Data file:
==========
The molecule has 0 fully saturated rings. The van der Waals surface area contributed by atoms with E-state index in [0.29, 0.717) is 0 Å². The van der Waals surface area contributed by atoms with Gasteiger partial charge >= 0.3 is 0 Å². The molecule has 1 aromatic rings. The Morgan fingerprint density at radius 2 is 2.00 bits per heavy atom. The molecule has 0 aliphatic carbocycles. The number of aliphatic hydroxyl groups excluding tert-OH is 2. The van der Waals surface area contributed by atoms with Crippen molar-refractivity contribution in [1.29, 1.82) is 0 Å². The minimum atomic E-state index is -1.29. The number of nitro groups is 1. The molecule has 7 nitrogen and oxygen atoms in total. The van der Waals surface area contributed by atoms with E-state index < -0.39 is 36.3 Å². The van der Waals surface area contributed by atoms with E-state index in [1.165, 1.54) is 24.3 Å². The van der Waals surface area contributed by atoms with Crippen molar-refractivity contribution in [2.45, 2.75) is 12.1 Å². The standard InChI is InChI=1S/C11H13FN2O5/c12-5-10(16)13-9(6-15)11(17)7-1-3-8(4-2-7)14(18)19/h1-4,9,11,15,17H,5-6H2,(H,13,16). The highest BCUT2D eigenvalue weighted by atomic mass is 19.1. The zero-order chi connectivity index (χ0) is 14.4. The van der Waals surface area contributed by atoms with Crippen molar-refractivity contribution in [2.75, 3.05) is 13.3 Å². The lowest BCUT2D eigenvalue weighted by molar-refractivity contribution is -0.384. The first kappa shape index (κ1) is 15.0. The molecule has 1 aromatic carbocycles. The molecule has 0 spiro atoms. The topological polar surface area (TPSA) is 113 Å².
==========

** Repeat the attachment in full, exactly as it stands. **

The molecule has 0 fully saturated rings. The van der Waals surface area contributed by atoms with E-state index in [0.29, 0.717) is 0 Å². The van der Waals surface area contributed by atoms with Gasteiger partial charge >= 0.3 is 0 Å². The molecule has 1 aromatic rings. The Morgan fingerprint density at radius 2 is 2.00 bits per heavy atom. The molecule has 0 aliphatic carbocycles. The number of aliphatic hydroxyl groups excluding tert-OH is 2. The van der Waals surface area contributed by atoms with Crippen molar-refractivity contribution in [1.29, 1.82) is 0 Å². The minimum atomic E-state index is -1.29. The number of nitro groups is 1. The molecule has 7 nitrogen and oxygen atoms in total. The van der Waals surface area contributed by atoms with E-state index < -0.39 is 36.3 Å². The van der Waals surface area contributed by atoms with E-state index in [1.165, 1.54) is 24.3 Å². The van der Waals surface area contributed by atoms with Crippen molar-refractivity contribution in [2.45, 2.75) is 12.1 Å². The standard InChI is InChI=1S/C11H13FN2O5/c12-5-10(16)13-9(6-15)11(17)7-1-3-8(4-2-7)14(18)19/h1-4,9,11,15,17H,5-6H2,(H,13,16). The highest BCUT2D eigenvalue weighted by atomic mass is 19.1. The zero-order chi connectivity index (χ0) is 14.4. The van der Waals surface area contributed by atoms with Crippen molar-refractivity contribution in [2.75, 3.05) is 13.3 Å². The lowest BCUT2D eigenvalue weighted by molar-refractivity contribution is -0.384. The first kappa shape index (κ1) is 15.0. The molecule has 1 aromatic carbocycles. The molecule has 0 spiro atoms. The topological polar surface area (TPSA) is 113 Å².